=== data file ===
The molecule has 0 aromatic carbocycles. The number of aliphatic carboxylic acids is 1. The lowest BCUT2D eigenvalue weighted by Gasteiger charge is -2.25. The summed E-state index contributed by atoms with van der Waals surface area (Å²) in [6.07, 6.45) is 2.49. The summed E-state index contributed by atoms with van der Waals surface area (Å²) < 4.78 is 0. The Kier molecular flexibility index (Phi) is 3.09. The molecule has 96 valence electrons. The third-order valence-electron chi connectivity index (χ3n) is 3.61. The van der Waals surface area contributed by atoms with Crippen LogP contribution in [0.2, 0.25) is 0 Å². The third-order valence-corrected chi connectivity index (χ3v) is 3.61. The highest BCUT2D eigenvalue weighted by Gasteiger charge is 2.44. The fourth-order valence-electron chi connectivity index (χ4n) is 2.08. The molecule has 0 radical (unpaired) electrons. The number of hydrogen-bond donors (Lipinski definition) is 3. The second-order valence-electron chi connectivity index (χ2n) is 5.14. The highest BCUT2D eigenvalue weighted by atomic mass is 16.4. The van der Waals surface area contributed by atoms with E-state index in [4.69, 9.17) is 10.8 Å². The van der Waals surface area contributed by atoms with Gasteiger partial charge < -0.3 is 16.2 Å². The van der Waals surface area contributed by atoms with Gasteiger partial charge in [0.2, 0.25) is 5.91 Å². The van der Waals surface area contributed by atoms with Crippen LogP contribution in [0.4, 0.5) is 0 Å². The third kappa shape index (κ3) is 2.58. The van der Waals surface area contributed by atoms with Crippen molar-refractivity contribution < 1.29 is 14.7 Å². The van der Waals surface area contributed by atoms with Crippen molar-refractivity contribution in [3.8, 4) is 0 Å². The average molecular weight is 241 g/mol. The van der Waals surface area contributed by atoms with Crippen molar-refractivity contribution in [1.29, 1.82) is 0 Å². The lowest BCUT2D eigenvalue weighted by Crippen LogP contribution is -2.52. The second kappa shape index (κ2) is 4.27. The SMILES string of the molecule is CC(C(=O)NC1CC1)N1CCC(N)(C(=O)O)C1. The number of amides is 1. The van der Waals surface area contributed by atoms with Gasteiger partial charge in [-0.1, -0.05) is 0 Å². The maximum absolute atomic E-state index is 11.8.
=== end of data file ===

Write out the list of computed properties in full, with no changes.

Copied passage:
The molecule has 0 aromatic carbocycles. The number of aliphatic carboxylic acids is 1. The lowest BCUT2D eigenvalue weighted by Gasteiger charge is -2.25. The summed E-state index contributed by atoms with van der Waals surface area (Å²) in [6.07, 6.45) is 2.49. The summed E-state index contributed by atoms with van der Waals surface area (Å²) < 4.78 is 0. The Kier molecular flexibility index (Phi) is 3.09. The molecule has 96 valence electrons. The third-order valence-electron chi connectivity index (χ3n) is 3.61. The van der Waals surface area contributed by atoms with Crippen LogP contribution in [0.2, 0.25) is 0 Å². The third-order valence-corrected chi connectivity index (χ3v) is 3.61. The highest BCUT2D eigenvalue weighted by Gasteiger charge is 2.44. The fourth-order valence-electron chi connectivity index (χ4n) is 2.08. The molecule has 0 radical (unpaired) electrons. The number of hydrogen-bond donors (Lipinski definition) is 3. The second-order valence-electron chi connectivity index (χ2n) is 5.14. The highest BCUT2D eigenvalue weighted by atomic mass is 16.4. The van der Waals surface area contributed by atoms with E-state index in [4.69, 9.17) is 10.8 Å². The van der Waals surface area contributed by atoms with Gasteiger partial charge < -0.3 is 16.2 Å². The van der Waals surface area contributed by atoms with Gasteiger partial charge in [0.2, 0.25) is 5.91 Å². The van der Waals surface area contributed by atoms with Crippen LogP contribution in [0.4, 0.5) is 0 Å². The third kappa shape index (κ3) is 2.58. The van der Waals surface area contributed by atoms with Crippen molar-refractivity contribution < 1.29 is 14.7 Å². The van der Waals surface area contributed by atoms with Crippen molar-refractivity contribution in [3.8, 4) is 0 Å². The average molecular weight is 241 g/mol. The van der Waals surface area contributed by atoms with Crippen molar-refractivity contribution in [1.29, 1.82) is 0 Å². The lowest BCUT2D eigenvalue weighted by Crippen LogP contribution is -2.52. The second kappa shape index (κ2) is 4.27. The SMILES string of the molecule is CC(C(=O)NC1CC1)N1CCC(N)(C(=O)O)C1. The number of amides is 1. The van der Waals surface area contributed by atoms with Gasteiger partial charge in [-0.1, -0.05) is 0 Å². The maximum absolute atomic E-state index is 11.8.